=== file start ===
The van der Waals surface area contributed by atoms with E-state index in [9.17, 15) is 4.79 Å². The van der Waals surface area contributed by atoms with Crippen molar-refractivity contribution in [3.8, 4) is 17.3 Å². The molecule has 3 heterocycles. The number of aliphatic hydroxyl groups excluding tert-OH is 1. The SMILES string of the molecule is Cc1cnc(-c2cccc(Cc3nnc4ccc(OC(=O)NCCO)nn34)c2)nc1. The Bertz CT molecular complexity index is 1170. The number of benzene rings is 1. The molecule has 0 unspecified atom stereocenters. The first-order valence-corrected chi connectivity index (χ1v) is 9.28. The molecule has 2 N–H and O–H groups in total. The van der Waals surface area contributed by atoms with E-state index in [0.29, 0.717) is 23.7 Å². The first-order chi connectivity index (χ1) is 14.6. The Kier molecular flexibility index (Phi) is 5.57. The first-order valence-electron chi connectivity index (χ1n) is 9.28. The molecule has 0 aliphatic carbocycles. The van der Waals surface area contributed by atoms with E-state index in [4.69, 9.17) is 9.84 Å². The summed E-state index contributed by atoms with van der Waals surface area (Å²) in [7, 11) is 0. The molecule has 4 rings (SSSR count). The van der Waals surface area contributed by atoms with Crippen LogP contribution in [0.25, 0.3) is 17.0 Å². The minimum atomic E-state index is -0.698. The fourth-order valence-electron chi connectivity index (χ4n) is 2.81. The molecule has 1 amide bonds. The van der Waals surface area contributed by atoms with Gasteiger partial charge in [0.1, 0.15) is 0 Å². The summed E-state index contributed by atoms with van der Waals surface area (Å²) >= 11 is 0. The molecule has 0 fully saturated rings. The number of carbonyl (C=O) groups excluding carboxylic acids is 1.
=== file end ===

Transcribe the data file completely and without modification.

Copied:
The van der Waals surface area contributed by atoms with E-state index in [9.17, 15) is 4.79 Å². The van der Waals surface area contributed by atoms with Crippen molar-refractivity contribution in [3.8, 4) is 17.3 Å². The molecule has 3 heterocycles. The number of aliphatic hydroxyl groups excluding tert-OH is 1. The SMILES string of the molecule is Cc1cnc(-c2cccc(Cc3nnc4ccc(OC(=O)NCCO)nn34)c2)nc1. The Bertz CT molecular complexity index is 1170. The number of benzene rings is 1. The molecule has 0 unspecified atom stereocenters. The first-order valence-corrected chi connectivity index (χ1v) is 9.28. The molecule has 2 N–H and O–H groups in total. The van der Waals surface area contributed by atoms with E-state index in [0.29, 0.717) is 23.7 Å². The first-order chi connectivity index (χ1) is 14.6. The Kier molecular flexibility index (Phi) is 5.57. The first-order valence-electron chi connectivity index (χ1n) is 9.28. The molecule has 0 aliphatic carbocycles. The van der Waals surface area contributed by atoms with E-state index in [4.69, 9.17) is 9.84 Å². The summed E-state index contributed by atoms with van der Waals surface area (Å²) in [7, 11) is 0. The molecule has 4 rings (SSSR count). The van der Waals surface area contributed by atoms with Crippen LogP contribution in [0.25, 0.3) is 17.0 Å². The minimum atomic E-state index is -0.698. The fourth-order valence-electron chi connectivity index (χ4n) is 2.81. The molecule has 1 amide bonds. The van der Waals surface area contributed by atoms with Gasteiger partial charge in [0.1, 0.15) is 0 Å². The summed E-state index contributed by atoms with van der Waals surface area (Å²) >= 11 is 0. The molecule has 0 fully saturated rings. The number of carbonyl (C=O) groups excluding carboxylic acids is 1.